by Sandra Murphy, LPCI communications specialist
On a late April morning in southwest Kansas, sand bluestem sways over rancher Bill Barby’s head. A medley of other native grasses — little bluestem, sand lovegrass, and prairie sandreed, and more — fill the pasture around him, providing food for his cattle as well as habitat for the lesser prairie-chicken, a threatened species.
Despite the abundance of grass these days, Barby can easily recall the devastating drought that recently gripped the Southern Great Plains and brought forage production to a standstill.
“In 2011, I lost most of my sand lovegrass and some of my little bluestem,” he said. “It was a shock to have that die.”
During the worst two years of the drought, 2011 and 2012, temperatures soared to record highs. Rainfall plummeted — in some areas to the lowest levels in more than a century. Record numbers of wildfires burned, crops and pastures withered, streams ran dry, wildlife populations dwindled, trees died, and dust storms darkened the sky.
“It was a tough couple of years to be a prairie grass, let alone a prairie-chicken,” said Christian Hagen, science adviser for the Lesser Prairie-Chicken Initiative (LPCI). The partnership, led by USDA’s Natural Resources Conservation Service, leverages Farm Bill funds to help ranchers and farmers voluntarily enhance lesser prairie-chicken habitat while improving the long-term sustainability of their agricultural operations.
LPCI field staff work one-on-one with ranchers to develop a grazing plan that supports thier cattle operation as well as providing habitat for wildlife like prairie-chicken. The plan identifies strategies to build grassland health and resiliency so that the vegetation is better able to survive drought, and it lays out a course of action to follow when a drought occurs.
When Barby acquired this 4,000-acre ranch in 2007, he enrolled in the Environmental Quality Incentives Program (EQIP) right away. Through EQIP, he received technical and financial assistance to develop a conservation plan and put into place a grazing system that allowed portions of the range to rest during the growing season.
By following his conservation plan, Barby had good grass health going into the drought. As the hot, dry weather intensified, he followed the drought contingency strategies outlined in his plan, including removing cattle from the range.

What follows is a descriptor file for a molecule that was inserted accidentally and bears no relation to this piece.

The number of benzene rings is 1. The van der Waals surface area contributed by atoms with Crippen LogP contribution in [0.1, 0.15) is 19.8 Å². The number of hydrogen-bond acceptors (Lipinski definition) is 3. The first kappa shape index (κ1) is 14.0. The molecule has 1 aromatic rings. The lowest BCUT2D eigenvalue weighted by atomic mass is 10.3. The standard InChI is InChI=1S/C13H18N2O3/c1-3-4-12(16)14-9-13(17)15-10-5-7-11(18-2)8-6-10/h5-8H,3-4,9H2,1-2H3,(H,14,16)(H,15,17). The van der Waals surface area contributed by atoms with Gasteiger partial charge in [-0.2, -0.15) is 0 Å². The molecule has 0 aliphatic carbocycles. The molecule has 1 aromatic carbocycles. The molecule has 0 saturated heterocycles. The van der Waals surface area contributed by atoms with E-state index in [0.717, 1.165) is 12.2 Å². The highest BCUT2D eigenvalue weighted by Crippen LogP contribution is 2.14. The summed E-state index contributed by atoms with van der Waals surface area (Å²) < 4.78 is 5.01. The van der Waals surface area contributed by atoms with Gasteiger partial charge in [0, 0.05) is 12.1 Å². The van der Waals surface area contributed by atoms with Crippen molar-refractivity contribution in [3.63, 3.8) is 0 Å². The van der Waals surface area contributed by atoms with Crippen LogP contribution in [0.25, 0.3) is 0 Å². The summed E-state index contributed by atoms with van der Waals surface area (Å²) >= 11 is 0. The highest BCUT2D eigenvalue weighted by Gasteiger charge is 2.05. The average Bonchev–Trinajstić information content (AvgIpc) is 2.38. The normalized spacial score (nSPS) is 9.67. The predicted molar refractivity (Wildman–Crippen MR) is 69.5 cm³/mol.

“We’ve met many ranchers who’ve told us that their conservation plans have helped them maintain their herds and their business in the face of drought,” Hagen said, “By restoring native grasses and investing in conservation, their ranches have become more resilient in the face of extreme weather.”
Barby is currently enrolled in the Conservation Stewardship Program (CSP), through which he continues to refine his operation and maintain habitat for the lesser prairie-chicken and other grassland wildlife.
For Hagen, that commitment to long-term sustainability for both ranch operations and rangeland is critical for lesser prairie-chickens.
“When landowners like Bill use LPCI assistance to plan for habitat resiliency through the next drought, it makes all the difference for the prairie-chicken, which depends on healthy prairie through thick and thin,” he says.
As Barby looks out over the pasture where his cattle are grazing, he emphasizes the importance of federal conservation programs in helping him meet his ranching goals.
“I couldn’t be anywhere near as close to getting my ranch in shape if I didn’t have these programs,” he says. “The things I do for conservation are things I want to do for my ranch anyway, so for me they go hand in hand.”
Running his hand over a stalk of sand bluestem, he adds: “I’m not afraid of drought after seeing I can manage through it. When the next one comes, I’ll have confidence to deal with it.”
LPCI is one of several NRCS landscape conservation initiatives working to enhance habitat for at-risk species while maintaining a vibrant agricultural sector. Producers are working with NRCS to also restore and protect habitat for sage grouse and southwestern willow flycatcher while making their lands more resilient to drought.